We would like to thank the healthcare service users and organisation involved in this project, including the patients, residents and staff at Capital & Coast District Health Board, ABI Rehabilitation and Sprott House.
Contributors WMML drafted the manuscript and led the design and implementation of both phases of the study. He collected all data and completed the initial data analysis for all stages of phase 1. He recruited the rehabilitation and disability support services involved in phase 2. He provided oversight for the analysis of phase 2. He led the responses to peer review feedback on the draft manuscript. KTo designed the ADOC application and translated the original ADOC content from Japanese to English. He contributed to the design of both phase 1 and phase 2 of the study. He arranged all revisions to illustrations in ADOC arising from the study. He contributed to analysis of all study data, writing of the manuscript, responses to peer reviewers and read and approved the final manuscript. KTa contributed to the design of both phase 1 and phase 2 of the study. She contributed to analysis of all study data, writing of the manuscript, responses to peer reviewers and read and approved the final manuscript. She also facilitated communication between Japanese and English. AJS contributed to the design of phase 2 of the study. He recruited all participants, collected all data and completed the initial data analysis for phase 2. He wrote a report on the outcome of phase 2 of the study that informed the first draft of this manuscript. He contributed to the writing of the paper and read and approved the final manuscript.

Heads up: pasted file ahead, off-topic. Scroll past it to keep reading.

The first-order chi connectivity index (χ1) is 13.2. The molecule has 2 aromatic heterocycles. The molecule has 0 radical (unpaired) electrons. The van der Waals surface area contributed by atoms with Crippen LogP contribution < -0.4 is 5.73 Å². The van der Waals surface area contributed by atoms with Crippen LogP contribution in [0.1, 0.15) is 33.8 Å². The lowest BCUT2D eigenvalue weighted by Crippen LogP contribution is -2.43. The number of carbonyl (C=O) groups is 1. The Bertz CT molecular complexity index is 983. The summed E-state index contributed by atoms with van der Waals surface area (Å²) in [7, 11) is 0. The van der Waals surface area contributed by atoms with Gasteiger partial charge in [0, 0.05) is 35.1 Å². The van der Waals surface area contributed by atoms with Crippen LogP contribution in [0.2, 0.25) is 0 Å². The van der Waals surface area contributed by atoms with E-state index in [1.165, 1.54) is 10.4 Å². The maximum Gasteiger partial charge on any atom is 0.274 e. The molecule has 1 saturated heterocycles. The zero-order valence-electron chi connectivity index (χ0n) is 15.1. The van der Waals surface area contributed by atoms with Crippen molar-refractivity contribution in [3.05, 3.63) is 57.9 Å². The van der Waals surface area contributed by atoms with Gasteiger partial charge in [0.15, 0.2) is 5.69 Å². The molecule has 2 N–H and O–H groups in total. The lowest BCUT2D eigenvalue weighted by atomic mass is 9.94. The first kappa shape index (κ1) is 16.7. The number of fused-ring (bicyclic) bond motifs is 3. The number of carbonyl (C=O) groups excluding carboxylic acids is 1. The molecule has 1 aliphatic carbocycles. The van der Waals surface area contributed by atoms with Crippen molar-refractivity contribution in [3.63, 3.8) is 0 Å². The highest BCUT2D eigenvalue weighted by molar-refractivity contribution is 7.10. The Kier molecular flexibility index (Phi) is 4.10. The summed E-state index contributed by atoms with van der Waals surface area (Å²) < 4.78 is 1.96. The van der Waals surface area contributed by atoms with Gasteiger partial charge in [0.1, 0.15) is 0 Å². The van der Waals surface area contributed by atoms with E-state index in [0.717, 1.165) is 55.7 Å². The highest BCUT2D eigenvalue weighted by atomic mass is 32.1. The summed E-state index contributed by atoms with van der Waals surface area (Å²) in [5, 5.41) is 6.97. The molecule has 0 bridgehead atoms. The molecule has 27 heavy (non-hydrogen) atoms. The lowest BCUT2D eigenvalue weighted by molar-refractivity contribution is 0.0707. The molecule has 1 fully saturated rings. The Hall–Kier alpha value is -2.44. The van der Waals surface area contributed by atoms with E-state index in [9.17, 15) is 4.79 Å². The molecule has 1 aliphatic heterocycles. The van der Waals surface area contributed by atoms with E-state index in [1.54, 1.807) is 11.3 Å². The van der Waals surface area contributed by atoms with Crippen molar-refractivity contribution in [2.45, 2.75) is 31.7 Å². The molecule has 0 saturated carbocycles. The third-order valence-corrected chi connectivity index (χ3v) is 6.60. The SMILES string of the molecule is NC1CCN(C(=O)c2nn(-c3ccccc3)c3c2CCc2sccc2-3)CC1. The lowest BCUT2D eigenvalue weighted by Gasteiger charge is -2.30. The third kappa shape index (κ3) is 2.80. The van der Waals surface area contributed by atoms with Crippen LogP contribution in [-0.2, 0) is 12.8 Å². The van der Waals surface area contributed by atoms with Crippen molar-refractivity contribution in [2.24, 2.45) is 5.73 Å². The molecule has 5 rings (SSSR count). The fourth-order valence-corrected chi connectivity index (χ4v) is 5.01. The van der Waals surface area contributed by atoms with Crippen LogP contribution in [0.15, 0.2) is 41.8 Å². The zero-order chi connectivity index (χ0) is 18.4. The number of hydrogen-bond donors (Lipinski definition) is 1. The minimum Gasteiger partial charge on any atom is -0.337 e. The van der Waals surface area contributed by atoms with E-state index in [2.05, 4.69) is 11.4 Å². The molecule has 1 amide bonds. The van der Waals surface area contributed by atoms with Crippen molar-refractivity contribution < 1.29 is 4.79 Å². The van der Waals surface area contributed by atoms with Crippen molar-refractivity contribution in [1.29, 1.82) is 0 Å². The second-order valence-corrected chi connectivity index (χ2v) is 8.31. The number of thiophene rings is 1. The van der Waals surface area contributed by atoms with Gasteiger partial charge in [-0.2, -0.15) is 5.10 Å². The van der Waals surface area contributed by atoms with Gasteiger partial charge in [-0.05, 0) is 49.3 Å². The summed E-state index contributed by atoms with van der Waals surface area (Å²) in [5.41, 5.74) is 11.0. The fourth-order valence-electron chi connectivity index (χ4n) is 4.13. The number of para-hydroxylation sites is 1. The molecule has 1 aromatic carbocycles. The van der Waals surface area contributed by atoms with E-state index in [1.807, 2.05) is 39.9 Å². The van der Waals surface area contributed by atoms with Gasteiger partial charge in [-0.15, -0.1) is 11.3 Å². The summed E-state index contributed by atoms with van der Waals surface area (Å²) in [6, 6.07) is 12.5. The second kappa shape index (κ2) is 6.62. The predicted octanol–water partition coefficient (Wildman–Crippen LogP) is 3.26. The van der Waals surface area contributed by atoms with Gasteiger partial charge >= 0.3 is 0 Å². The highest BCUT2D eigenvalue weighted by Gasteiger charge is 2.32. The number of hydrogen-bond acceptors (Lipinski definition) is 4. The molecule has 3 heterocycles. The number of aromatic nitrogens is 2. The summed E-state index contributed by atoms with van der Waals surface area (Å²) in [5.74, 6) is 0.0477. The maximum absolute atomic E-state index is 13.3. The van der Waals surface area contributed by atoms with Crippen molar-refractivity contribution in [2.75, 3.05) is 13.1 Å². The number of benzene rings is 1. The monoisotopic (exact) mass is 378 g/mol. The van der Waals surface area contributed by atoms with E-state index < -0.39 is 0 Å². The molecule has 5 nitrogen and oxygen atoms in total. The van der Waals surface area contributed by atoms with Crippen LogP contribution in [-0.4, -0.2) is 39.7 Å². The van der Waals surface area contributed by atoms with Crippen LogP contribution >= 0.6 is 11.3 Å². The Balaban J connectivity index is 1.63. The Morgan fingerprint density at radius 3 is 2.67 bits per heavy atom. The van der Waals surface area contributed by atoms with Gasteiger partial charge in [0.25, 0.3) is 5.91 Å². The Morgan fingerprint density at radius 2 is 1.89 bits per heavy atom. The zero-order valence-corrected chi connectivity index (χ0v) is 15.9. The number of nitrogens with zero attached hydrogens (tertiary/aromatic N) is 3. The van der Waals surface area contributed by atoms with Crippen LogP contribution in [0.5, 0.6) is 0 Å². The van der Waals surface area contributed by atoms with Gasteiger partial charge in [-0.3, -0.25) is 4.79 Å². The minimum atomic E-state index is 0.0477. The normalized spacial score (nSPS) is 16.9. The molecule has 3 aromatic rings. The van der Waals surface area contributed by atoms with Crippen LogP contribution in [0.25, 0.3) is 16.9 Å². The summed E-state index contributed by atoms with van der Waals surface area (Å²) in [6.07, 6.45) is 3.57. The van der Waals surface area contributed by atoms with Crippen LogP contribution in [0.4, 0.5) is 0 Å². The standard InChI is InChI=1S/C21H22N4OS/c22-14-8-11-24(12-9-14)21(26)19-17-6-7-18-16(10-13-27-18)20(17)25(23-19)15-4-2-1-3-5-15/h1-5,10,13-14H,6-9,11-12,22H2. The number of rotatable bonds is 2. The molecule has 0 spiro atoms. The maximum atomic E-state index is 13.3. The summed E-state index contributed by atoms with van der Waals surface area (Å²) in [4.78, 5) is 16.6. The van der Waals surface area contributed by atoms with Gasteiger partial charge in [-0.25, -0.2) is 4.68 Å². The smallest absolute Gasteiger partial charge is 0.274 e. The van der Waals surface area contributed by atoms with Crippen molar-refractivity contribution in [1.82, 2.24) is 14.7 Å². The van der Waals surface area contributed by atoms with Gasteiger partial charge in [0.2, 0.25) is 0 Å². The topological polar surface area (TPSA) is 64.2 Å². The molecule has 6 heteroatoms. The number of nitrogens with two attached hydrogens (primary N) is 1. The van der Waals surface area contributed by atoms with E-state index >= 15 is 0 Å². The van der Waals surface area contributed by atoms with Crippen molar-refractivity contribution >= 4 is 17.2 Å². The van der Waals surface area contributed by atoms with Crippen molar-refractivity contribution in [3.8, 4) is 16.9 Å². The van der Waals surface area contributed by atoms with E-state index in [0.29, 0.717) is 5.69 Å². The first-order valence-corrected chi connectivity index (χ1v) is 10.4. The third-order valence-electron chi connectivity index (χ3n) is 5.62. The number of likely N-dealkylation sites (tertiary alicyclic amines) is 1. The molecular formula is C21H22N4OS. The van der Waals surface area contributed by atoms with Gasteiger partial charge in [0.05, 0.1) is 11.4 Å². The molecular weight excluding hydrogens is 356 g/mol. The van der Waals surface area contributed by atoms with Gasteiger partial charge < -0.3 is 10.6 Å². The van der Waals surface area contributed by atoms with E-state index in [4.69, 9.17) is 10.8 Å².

Funding No funding was involved in phase 1. Funding for data collection in phase 2 of this study was provided by the University of Otago Research Committee. ADOC research in Japan is supported by Kakenhi Grant from the Japanese Society for the Promotion of Science (Grant number: 15K01425).
Competing interests None declared.
Patient consent Obtained.
Ethics approval All participants were informed about the aim of the study and that all participation was voluntary. All participants provided written informed consent before contributing to the study. Ethics approval was provided by the University of Otago’s Human Ethics Committee (Health) (H16/086).
Provenance and peer review Not commissioned; externally peer reviewed.
Data sharing statement Raw data from this study are available in the supplementary files.